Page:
There is a darkly humorous scene in David Cronenberg’s excellent 2005 film, A History of Violence.
Viggo Mortensen‘s Tom Stall reprimands his teenage son, Jack, who has just been suspended from high school for savagely standing up to the bully who has long antagonized him, sending him to the hospital. Turns out the proverbial apple does not fall far from the tree. Unbeknownst to Jack and the rest of Tom’s family, Tom Stall is in fact Joey Cusack, a Pennsylvania mobster with a penchant for dispatching his enemies with gruesome finesse. But Tom/Joey’s recent foiling of a robbery at his small-town diner (he deftly kills both of the robbers), has risked exposing his dark past.
“In this family, we do not solve our problems by hitting people!” Tom lectures Jack.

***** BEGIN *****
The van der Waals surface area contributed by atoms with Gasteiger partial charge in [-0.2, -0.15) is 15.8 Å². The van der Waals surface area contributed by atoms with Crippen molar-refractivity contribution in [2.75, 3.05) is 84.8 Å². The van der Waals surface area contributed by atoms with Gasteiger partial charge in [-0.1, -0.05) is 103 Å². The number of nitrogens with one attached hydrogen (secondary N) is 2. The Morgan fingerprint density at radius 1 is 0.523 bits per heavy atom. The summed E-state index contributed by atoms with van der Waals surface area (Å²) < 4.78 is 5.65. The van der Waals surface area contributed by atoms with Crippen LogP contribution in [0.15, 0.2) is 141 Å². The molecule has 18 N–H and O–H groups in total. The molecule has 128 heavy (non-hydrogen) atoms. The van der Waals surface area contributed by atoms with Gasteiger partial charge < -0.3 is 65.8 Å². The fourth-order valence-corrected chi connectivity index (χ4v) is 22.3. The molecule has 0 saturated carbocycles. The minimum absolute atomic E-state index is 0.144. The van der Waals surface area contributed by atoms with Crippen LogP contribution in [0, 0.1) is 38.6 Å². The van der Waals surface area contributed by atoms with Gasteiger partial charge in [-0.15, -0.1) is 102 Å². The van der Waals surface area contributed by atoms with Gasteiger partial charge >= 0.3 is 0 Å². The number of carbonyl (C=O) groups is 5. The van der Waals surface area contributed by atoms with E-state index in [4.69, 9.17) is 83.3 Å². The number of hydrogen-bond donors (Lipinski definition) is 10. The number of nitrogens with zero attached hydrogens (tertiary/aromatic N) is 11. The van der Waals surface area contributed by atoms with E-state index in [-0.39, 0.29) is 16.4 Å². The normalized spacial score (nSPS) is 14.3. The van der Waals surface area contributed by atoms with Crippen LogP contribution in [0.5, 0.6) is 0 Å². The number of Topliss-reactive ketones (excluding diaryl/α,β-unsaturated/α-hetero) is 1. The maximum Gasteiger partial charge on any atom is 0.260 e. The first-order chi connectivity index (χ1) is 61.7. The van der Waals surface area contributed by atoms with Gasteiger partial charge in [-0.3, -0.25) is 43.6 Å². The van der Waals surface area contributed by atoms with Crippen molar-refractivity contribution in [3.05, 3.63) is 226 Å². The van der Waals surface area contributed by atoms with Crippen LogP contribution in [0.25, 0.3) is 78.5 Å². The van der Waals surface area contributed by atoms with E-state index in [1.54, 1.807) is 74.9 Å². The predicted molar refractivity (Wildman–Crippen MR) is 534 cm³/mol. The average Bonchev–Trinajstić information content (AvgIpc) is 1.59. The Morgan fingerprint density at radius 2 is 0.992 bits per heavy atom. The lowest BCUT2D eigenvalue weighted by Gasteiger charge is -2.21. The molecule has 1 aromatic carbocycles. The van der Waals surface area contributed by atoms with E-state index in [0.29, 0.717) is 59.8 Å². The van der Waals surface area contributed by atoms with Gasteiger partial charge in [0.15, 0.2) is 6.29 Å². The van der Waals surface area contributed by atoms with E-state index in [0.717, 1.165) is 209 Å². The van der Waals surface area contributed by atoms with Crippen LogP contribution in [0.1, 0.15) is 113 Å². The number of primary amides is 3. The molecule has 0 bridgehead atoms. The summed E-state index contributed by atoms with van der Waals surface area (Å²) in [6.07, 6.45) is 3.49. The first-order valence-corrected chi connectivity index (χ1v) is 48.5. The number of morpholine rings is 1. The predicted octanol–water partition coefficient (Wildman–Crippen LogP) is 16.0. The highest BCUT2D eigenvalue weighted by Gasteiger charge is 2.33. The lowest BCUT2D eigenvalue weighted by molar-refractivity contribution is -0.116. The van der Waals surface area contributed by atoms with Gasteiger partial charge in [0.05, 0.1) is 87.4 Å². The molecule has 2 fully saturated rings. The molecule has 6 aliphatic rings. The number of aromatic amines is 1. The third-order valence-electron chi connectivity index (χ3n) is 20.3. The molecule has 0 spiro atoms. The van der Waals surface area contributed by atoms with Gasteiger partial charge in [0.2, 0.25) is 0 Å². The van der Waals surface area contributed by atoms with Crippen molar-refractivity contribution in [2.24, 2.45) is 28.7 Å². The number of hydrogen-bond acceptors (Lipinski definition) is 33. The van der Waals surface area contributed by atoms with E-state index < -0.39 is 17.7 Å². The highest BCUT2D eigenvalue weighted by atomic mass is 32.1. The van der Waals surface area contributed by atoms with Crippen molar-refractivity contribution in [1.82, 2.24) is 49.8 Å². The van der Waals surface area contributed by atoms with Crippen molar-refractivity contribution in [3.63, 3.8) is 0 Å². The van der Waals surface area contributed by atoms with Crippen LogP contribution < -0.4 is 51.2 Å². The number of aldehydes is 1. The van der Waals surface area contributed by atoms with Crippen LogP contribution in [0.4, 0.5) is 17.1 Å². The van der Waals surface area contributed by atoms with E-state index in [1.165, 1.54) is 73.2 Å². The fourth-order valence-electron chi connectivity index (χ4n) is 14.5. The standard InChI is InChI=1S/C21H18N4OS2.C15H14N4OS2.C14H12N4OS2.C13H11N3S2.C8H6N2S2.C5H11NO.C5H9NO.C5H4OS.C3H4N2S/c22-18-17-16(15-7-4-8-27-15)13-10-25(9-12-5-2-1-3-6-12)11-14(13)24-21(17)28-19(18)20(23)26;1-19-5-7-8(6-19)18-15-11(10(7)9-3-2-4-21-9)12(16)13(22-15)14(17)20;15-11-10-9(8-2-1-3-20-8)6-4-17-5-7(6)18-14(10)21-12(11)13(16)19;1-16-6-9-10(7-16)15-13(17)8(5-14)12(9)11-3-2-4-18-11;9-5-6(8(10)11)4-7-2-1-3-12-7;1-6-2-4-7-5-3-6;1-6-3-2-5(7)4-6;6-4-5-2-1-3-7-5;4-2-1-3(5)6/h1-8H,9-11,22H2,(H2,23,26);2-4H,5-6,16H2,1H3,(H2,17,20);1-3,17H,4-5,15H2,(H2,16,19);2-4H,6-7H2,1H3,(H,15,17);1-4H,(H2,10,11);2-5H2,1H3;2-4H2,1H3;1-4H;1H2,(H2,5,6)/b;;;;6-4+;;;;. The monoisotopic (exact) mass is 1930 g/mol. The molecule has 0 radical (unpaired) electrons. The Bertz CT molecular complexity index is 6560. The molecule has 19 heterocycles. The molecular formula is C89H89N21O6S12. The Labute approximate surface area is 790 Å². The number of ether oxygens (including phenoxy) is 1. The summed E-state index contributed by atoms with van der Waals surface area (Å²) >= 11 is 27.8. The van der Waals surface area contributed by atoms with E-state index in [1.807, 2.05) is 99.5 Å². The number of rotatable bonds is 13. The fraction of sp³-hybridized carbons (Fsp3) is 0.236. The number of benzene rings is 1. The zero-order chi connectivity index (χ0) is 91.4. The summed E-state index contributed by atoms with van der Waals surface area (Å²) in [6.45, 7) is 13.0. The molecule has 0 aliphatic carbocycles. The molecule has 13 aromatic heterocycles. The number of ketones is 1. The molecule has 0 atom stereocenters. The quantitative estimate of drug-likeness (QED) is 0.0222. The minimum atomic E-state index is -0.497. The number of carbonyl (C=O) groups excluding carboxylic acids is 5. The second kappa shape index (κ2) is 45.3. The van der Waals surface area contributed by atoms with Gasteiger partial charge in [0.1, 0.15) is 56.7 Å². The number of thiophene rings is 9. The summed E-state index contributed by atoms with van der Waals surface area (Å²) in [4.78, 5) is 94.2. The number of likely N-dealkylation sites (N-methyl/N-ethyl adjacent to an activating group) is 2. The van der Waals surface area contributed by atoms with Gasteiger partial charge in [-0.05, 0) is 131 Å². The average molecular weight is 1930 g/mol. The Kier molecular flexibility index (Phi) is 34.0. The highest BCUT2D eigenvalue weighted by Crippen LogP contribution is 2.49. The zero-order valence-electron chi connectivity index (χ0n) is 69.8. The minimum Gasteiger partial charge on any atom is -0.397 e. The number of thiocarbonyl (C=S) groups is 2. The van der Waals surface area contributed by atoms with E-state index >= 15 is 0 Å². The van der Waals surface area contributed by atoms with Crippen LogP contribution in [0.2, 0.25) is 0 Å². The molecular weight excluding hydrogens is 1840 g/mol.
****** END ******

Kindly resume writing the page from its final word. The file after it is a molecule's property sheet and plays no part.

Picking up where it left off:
“No,” Jack responds, “in this family, we shoot them!”
This outburst prompts Tom to slap his son.
In the wake of the seemingly unending trend of mass shootings in recent years, Cronenberg’s subversive film resonates more powerfully today than it did upon its release a decade ago.
“We have a pattern now of mass shootings in this country that has no parallel anywhere else in the world,” President Barack Obama told CBS News in an interview following the San Bernardino, CA shooting rampage (read: terrorist attack) in which 14 people were killed, last week.
This latest mass shooting follows a similar attack at a Planned Parenthood in Colorado, the murder of five Black Lives Matter activists by White Supremacists in Minnesota and the (officially designated) terrorist attacks in Paris–all within the span of three weeks. In total, 462 people have been killed and 1,314 wounded by gun violence in the U.S. this year alone.